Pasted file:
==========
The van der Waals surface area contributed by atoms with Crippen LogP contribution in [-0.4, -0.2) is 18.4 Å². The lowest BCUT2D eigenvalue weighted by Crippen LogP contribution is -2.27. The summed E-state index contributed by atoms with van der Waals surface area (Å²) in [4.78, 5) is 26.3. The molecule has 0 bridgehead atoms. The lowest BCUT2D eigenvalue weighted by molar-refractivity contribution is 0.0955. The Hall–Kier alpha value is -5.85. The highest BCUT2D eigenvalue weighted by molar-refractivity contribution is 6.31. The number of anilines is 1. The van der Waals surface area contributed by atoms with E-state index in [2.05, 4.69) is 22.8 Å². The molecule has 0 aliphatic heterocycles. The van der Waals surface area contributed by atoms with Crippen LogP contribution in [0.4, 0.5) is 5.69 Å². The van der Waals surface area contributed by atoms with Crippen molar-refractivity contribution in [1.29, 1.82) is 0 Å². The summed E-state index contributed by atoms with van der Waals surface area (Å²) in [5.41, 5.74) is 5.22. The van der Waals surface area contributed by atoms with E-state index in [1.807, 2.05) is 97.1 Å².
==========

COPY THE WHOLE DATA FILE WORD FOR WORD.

The van der Waals surface area contributed by atoms with Crippen LogP contribution in [-0.4, -0.2) is 18.4 Å². The lowest BCUT2D eigenvalue weighted by Crippen LogP contribution is -2.27. The summed E-state index contributed by atoms with van der Waals surface area (Å²) in [4.78, 5) is 26.3. The molecule has 0 bridgehead atoms. The lowest BCUT2D eigenvalue weighted by molar-refractivity contribution is 0.0955. The Hall–Kier alpha value is -5.85. The highest BCUT2D eigenvalue weighted by molar-refractivity contribution is 6.31. The number of anilines is 1. The van der Waals surface area contributed by atoms with E-state index in [2.05, 4.69) is 22.8 Å². The molecule has 0 aliphatic heterocycles. The van der Waals surface area contributed by atoms with Crippen LogP contribution in [0.4, 0.5) is 5.69 Å². The van der Waals surface area contributed by atoms with Crippen molar-refractivity contribution in [1.29, 1.82) is 0 Å². The summed E-state index contributed by atoms with van der Waals surface area (Å²) in [5.41, 5.74) is 5.22. The van der Waals surface area contributed by atoms with E-state index in [1.807, 2.05) is 97.1 Å².